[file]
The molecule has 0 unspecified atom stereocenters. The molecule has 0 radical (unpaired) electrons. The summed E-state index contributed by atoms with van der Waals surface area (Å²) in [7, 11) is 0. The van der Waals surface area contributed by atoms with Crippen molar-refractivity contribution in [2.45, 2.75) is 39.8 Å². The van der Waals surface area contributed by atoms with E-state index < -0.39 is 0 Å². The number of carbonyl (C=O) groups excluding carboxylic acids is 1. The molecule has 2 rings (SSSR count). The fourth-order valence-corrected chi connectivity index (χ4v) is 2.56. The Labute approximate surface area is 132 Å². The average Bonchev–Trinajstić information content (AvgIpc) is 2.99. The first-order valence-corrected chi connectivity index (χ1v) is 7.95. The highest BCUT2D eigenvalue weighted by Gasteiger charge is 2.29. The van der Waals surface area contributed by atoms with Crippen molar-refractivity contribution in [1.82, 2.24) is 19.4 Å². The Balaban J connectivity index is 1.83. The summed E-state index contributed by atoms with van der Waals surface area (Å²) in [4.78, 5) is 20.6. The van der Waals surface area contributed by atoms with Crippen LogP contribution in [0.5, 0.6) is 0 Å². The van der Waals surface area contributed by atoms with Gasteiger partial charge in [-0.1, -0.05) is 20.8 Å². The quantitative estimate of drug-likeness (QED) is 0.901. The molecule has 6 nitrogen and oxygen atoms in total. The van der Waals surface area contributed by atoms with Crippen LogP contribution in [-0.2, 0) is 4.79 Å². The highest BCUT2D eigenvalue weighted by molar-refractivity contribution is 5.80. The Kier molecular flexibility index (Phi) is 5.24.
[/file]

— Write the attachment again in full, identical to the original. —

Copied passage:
The molecule has 0 unspecified atom stereocenters. The molecule has 0 radical (unpaired) electrons. The summed E-state index contributed by atoms with van der Waals surface area (Å²) in [7, 11) is 0. The van der Waals surface area contributed by atoms with Crippen molar-refractivity contribution in [2.45, 2.75) is 39.8 Å². The van der Waals surface area contributed by atoms with E-state index < -0.39 is 0 Å². The number of carbonyl (C=O) groups excluding carboxylic acids is 1. The molecule has 2 rings (SSSR count). The fourth-order valence-corrected chi connectivity index (χ4v) is 2.56. The Labute approximate surface area is 132 Å². The average Bonchev–Trinajstić information content (AvgIpc) is 2.99. The first-order valence-corrected chi connectivity index (χ1v) is 7.95. The highest BCUT2D eigenvalue weighted by Gasteiger charge is 2.29. The van der Waals surface area contributed by atoms with Crippen molar-refractivity contribution in [1.82, 2.24) is 19.4 Å². The Balaban J connectivity index is 1.83. The summed E-state index contributed by atoms with van der Waals surface area (Å²) in [4.78, 5) is 20.6. The van der Waals surface area contributed by atoms with Crippen LogP contribution in [0.5, 0.6) is 0 Å². The van der Waals surface area contributed by atoms with Gasteiger partial charge in [-0.1, -0.05) is 20.8 Å². The quantitative estimate of drug-likeness (QED) is 0.901. The molecule has 6 nitrogen and oxygen atoms in total. The van der Waals surface area contributed by atoms with Crippen LogP contribution in [-0.2, 0) is 4.79 Å². The highest BCUT2D eigenvalue weighted by molar-refractivity contribution is 5.80. The Kier molecular flexibility index (Phi) is 5.24.